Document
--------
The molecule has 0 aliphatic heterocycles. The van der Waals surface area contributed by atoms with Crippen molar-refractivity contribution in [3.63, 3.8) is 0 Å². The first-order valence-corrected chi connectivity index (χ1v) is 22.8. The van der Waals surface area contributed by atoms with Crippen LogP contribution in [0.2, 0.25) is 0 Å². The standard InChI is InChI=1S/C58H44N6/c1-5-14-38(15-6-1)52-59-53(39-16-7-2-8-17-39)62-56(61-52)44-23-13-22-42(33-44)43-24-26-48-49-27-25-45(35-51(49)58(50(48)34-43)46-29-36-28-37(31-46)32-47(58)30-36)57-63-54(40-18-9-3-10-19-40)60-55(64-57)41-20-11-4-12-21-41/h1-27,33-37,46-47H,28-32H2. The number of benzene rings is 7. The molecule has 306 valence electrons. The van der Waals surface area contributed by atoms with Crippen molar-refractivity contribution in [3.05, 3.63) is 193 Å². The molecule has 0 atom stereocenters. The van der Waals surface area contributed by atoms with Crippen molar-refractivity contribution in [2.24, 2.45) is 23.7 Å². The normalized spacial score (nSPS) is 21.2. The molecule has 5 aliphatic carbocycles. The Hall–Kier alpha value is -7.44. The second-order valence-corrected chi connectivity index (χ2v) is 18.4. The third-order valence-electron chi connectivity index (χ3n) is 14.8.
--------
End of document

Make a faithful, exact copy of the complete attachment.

The molecule has 0 aliphatic heterocycles. The van der Waals surface area contributed by atoms with Crippen molar-refractivity contribution in [3.63, 3.8) is 0 Å². The first-order valence-corrected chi connectivity index (χ1v) is 22.8. The van der Waals surface area contributed by atoms with Crippen LogP contribution in [0.2, 0.25) is 0 Å². The standard InChI is InChI=1S/C58H44N6/c1-5-14-38(15-6-1)52-59-53(39-16-7-2-8-17-39)62-56(61-52)44-23-13-22-42(33-44)43-24-26-48-49-27-25-45(35-51(49)58(50(48)34-43)46-29-36-28-37(31-46)32-47(58)30-36)57-63-54(40-18-9-3-10-19-40)60-55(64-57)41-20-11-4-12-21-41/h1-27,33-37,46-47H,28-32H2. The number of benzene rings is 7. The molecule has 306 valence electrons. The van der Waals surface area contributed by atoms with Crippen molar-refractivity contribution in [3.05, 3.63) is 193 Å². The molecule has 0 atom stereocenters. The van der Waals surface area contributed by atoms with Crippen molar-refractivity contribution in [2.24, 2.45) is 23.7 Å². The normalized spacial score (nSPS) is 21.2. The molecule has 5 aliphatic carbocycles. The Hall–Kier alpha value is -7.44. The second-order valence-corrected chi connectivity index (χ2v) is 18.4. The third-order valence-electron chi connectivity index (χ3n) is 14.8.